One eye on the dashboard, one on the road

My song came on the radio as I drove away from the last six months of my life.
It was the morning after the end of season staff party at Revelstoke Mountain Resort, so my decisions were not mine to make, and choosing music to listen to as I drove was beyond me.
So instead of the usual mix of Father John Misty, Kendrick Lamar, #1 Dads, Every Time I Die and Run The Jewels in the recently played music in my iTunes library, the ramblings of the Stoke FM’s morning duo accompanied me into town.
Their mood reflected my own as they spoke of the roller coaster season which had just come to a close with two incredible powder days and boxes of chocolate granola ‘Mojo’ bars; a parting gift from the Resort as skiers exited the gondola for the last time this winter and which now littered the DJ’s studio just as they littered the back of my van.
And as I struggled to keep my eyes on the road and my mind on the many tasks I had ahead of me which would accompany my next great adventure, they played Dashboard by Modest Mouse.

Well we scheme and we scheme but we always blow it
We’ve yet to crash, but we still might as well tow it
Standing at a light switch to each east and west horizon,
Every dawn you’re surprising,
and in the evening one’s consoling
Saying “See it wasn’t quite as bad as”
Well, it would’ve been, could’ve been worse than you would ever know.

With it’s allusions to the best laid plans failing despite our greatest efforts it was hardly the most auspicious start to this great west coast road trip I have envisioned, but now with over 1000 kilometres under the belts and cogs of Laika the Van, I’m treating it less of an omen of certain failure and more of a warning to exercise caution – and ignoring it entirely.

A careless attitude and enthusiasm for warmer weather in tow, I stowed the essentials of my winter gear in a friend’s basement and made for the aptly named Summerland – where two friends who had made early exits from the Revelstoke season due to injury were living, like myself, in the in-between phases of life.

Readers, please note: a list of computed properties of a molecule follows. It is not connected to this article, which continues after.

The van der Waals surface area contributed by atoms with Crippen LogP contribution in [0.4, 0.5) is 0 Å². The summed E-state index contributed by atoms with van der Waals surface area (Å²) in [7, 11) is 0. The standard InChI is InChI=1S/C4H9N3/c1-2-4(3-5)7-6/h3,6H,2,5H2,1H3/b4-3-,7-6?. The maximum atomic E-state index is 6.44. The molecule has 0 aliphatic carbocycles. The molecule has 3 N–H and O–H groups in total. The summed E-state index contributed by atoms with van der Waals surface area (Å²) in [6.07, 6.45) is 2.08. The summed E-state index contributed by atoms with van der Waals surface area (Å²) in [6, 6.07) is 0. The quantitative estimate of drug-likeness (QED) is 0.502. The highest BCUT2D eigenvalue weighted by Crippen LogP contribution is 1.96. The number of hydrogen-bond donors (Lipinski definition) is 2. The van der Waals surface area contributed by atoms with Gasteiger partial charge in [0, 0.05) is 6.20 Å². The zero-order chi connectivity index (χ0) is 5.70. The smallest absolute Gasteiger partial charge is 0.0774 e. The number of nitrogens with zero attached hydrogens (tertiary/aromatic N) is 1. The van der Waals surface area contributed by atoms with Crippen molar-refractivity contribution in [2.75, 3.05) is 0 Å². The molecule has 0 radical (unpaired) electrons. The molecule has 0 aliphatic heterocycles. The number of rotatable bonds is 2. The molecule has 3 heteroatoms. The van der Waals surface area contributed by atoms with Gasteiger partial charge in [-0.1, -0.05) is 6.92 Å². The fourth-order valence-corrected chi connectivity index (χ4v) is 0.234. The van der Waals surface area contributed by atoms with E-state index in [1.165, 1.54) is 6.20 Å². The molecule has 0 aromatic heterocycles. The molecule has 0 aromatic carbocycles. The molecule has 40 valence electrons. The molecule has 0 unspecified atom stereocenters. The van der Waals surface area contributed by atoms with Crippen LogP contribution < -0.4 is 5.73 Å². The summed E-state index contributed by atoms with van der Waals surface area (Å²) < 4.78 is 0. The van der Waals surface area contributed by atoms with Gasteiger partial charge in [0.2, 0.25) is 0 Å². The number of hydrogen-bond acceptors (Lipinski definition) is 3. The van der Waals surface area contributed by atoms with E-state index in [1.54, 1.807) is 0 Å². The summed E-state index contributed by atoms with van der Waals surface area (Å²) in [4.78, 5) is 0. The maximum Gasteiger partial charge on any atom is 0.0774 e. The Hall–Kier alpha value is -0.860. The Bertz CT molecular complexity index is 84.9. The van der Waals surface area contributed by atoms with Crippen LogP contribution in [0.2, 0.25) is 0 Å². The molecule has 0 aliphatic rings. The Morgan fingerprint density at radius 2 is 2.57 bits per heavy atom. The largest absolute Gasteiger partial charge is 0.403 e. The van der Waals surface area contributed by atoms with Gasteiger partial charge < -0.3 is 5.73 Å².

Having fractured three ribs, two vertebrae and her pelvis rolling an ATV in early March, it was with a flood of relief my Revy housemate Diana greeted me at the door of her parents’ home on both feet and without the aid of a walker when I arrived on Monday evening.
It was her first full day without morphine since the accident and her elfish grin spread ear-to-ear as it always had, and laid to rest any of my lingering worries for her recovery.

With her enthusiasm for life returning to normal as soon as possible, she, Laurel and I took a wine tour of the Okanagan the following day, baulking at the prices of cellar-door cases (minimum $17 per bottle) and club “deals” which afforded the member six bottles of the winemaker’s choice for a mere $150.
Bloody great wine – but coming from Margaret River where you can walk out of the cellar door with a case of 12 decent clean skins for under $100 the pricing didn’t exactly allow for the plans of stocking up on wine for ten people and two weeks in Tofino.

And after 24 hours in Tofino, having burnt through another few hundred clicks on the road, a night in Vancouver and a ferry trip to Van Island, it looks like this tiny, rainy town may be home for the Summer.
Surf shops, cafes, restaurants and beautiful people line the main street and although the surf is blown out and tiny today there is sun and swell in the forecast for the first day of our two week island holiday.
Although the promise of sun is optimistic in one of the rainiest places on the planet, and enthusiasm for surf is daunting given the necessity for a 4mm wetsuit plus hood and booties, with a group of good mates the stoke factor will surely remain on high.

And even if it doesn’t – if the surf doesn’t come and the fish don’t bite; if the rain persists and the sun never shines; if the bars aren’t hiring and Laika the van dies; if I can’t fix her and charm won’t pay parking fines; if my body breaks down and I have to leave this land behind; if I get stuck on a bent of accidentally rhyming the last paragraph of a post – I’ll still have Isaac Brock letting me know that it could have been, would have been worse than I could ever know, the windshield was broken, but I love the fresh air you know.

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